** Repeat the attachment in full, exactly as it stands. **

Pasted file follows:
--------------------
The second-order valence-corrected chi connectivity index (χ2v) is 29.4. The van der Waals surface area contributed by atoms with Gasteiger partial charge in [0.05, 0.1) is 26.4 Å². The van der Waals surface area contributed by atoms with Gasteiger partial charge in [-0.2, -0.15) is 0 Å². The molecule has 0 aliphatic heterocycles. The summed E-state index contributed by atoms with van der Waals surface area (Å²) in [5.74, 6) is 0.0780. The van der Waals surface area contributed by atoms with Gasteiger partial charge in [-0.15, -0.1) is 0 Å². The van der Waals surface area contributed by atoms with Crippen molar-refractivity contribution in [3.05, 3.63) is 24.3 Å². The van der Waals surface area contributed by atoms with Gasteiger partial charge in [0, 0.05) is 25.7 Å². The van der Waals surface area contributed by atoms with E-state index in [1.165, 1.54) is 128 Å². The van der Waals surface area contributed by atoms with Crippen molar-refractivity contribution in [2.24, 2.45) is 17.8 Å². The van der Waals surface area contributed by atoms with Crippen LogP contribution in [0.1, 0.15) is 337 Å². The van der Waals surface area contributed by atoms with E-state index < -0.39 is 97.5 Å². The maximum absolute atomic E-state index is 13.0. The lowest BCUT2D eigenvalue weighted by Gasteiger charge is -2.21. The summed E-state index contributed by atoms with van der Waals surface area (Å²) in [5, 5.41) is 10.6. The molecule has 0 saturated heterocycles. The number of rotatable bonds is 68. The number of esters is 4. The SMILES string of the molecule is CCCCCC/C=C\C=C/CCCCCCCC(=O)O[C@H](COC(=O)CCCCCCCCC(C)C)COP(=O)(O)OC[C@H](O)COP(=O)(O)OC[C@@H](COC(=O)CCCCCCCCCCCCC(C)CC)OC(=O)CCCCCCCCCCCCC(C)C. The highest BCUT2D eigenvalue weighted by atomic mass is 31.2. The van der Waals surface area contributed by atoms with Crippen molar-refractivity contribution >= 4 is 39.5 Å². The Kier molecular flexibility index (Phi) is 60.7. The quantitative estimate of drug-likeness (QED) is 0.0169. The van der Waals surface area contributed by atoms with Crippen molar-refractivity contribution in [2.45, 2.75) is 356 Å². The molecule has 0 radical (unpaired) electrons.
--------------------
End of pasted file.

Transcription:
The second-order valence-corrected chi connectivity index (χ2v) is 29.4. The van der Waals surface area contributed by atoms with Gasteiger partial charge in [0.05, 0.1) is 26.4 Å². The van der Waals surface area contributed by atoms with Gasteiger partial charge in [-0.2, -0.15) is 0 Å². The molecule has 0 aliphatic heterocycles. The summed E-state index contributed by atoms with van der Waals surface area (Å²) in [5.74, 6) is 0.0780. The van der Waals surface area contributed by atoms with Gasteiger partial charge in [-0.15, -0.1) is 0 Å². The van der Waals surface area contributed by atoms with Crippen molar-refractivity contribution in [3.05, 3.63) is 24.3 Å². The van der Waals surface area contributed by atoms with Gasteiger partial charge in [0, 0.05) is 25.7 Å². The van der Waals surface area contributed by atoms with E-state index in [1.165, 1.54) is 128 Å². The van der Waals surface area contributed by atoms with Crippen molar-refractivity contribution in [2.24, 2.45) is 17.8 Å². The van der Waals surface area contributed by atoms with Crippen LogP contribution in [0.1, 0.15) is 337 Å². The van der Waals surface area contributed by atoms with E-state index < -0.39 is 97.5 Å². The maximum absolute atomic E-state index is 13.0. The lowest BCUT2D eigenvalue weighted by Gasteiger charge is -2.21. The summed E-state index contributed by atoms with van der Waals surface area (Å²) in [5, 5.41) is 10.6. The molecule has 0 saturated heterocycles. The number of rotatable bonds is 68. The number of esters is 4. The SMILES string of the molecule is CCCCCC/C=C\C=C/CCCCCCCC(=O)O[C@H](COC(=O)CCCCCCCCC(C)C)COP(=O)(O)OC[C@H](O)COP(=O)(O)OC[C@@H](COC(=O)CCCCCCCCCCCCC(C)CC)OC(=O)CCCCCCCCCCCCC(C)C. The highest BCUT2D eigenvalue weighted by atomic mass is 31.2. The van der Waals surface area contributed by atoms with Crippen molar-refractivity contribution >= 4 is 39.5 Å². The Kier molecular flexibility index (Phi) is 60.7. The quantitative estimate of drug-likeness (QED) is 0.0169. The van der Waals surface area contributed by atoms with Crippen molar-refractivity contribution in [2.45, 2.75) is 356 Å². The molecule has 0 radical (unpaired) electrons.